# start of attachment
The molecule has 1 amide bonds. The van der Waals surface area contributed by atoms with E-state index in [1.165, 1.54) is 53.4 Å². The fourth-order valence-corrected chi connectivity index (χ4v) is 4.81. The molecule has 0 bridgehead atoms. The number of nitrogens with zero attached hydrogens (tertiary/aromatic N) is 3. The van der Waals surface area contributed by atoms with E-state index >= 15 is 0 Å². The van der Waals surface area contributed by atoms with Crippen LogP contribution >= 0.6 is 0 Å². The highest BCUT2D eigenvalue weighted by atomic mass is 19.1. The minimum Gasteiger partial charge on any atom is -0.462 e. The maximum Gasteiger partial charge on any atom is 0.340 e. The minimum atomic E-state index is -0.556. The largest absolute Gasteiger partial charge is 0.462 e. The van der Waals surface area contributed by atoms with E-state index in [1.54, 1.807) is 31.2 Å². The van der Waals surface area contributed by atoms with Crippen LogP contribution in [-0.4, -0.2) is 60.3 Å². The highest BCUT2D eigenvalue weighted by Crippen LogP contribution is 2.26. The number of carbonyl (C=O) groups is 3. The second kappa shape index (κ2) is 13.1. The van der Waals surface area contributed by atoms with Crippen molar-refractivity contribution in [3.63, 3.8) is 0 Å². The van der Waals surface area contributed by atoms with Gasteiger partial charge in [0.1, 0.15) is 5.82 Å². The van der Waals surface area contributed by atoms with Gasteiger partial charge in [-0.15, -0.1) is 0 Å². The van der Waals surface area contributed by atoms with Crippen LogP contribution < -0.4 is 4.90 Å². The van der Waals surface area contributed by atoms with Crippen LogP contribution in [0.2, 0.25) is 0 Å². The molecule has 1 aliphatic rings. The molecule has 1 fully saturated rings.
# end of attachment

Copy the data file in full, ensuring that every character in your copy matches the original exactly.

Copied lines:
The molecule has 1 amide bonds. The van der Waals surface area contributed by atoms with E-state index in [1.165, 1.54) is 53.4 Å². The fourth-order valence-corrected chi connectivity index (χ4v) is 4.81. The molecule has 0 bridgehead atoms. The number of nitrogens with zero attached hydrogens (tertiary/aromatic N) is 3. The van der Waals surface area contributed by atoms with E-state index >= 15 is 0 Å². The van der Waals surface area contributed by atoms with Crippen LogP contribution >= 0.6 is 0 Å². The highest BCUT2D eigenvalue weighted by atomic mass is 19.1. The minimum Gasteiger partial charge on any atom is -0.462 e. The maximum Gasteiger partial charge on any atom is 0.340 e. The minimum atomic E-state index is -0.556. The largest absolute Gasteiger partial charge is 0.462 e. The van der Waals surface area contributed by atoms with E-state index in [1.54, 1.807) is 31.2 Å². The van der Waals surface area contributed by atoms with Crippen LogP contribution in [-0.4, -0.2) is 60.3 Å². The highest BCUT2D eigenvalue weighted by Crippen LogP contribution is 2.26. The number of carbonyl (C=O) groups is 3. The second kappa shape index (κ2) is 13.1. The van der Waals surface area contributed by atoms with Crippen molar-refractivity contribution in [3.63, 3.8) is 0 Å². The van der Waals surface area contributed by atoms with Gasteiger partial charge in [0.1, 0.15) is 5.82 Å². The van der Waals surface area contributed by atoms with Gasteiger partial charge in [-0.15, -0.1) is 0 Å². The van der Waals surface area contributed by atoms with Crippen LogP contribution < -0.4 is 4.90 Å². The van der Waals surface area contributed by atoms with Crippen LogP contribution in [0.2, 0.25) is 0 Å². The molecule has 1 aliphatic rings. The molecule has 1 fully saturated rings.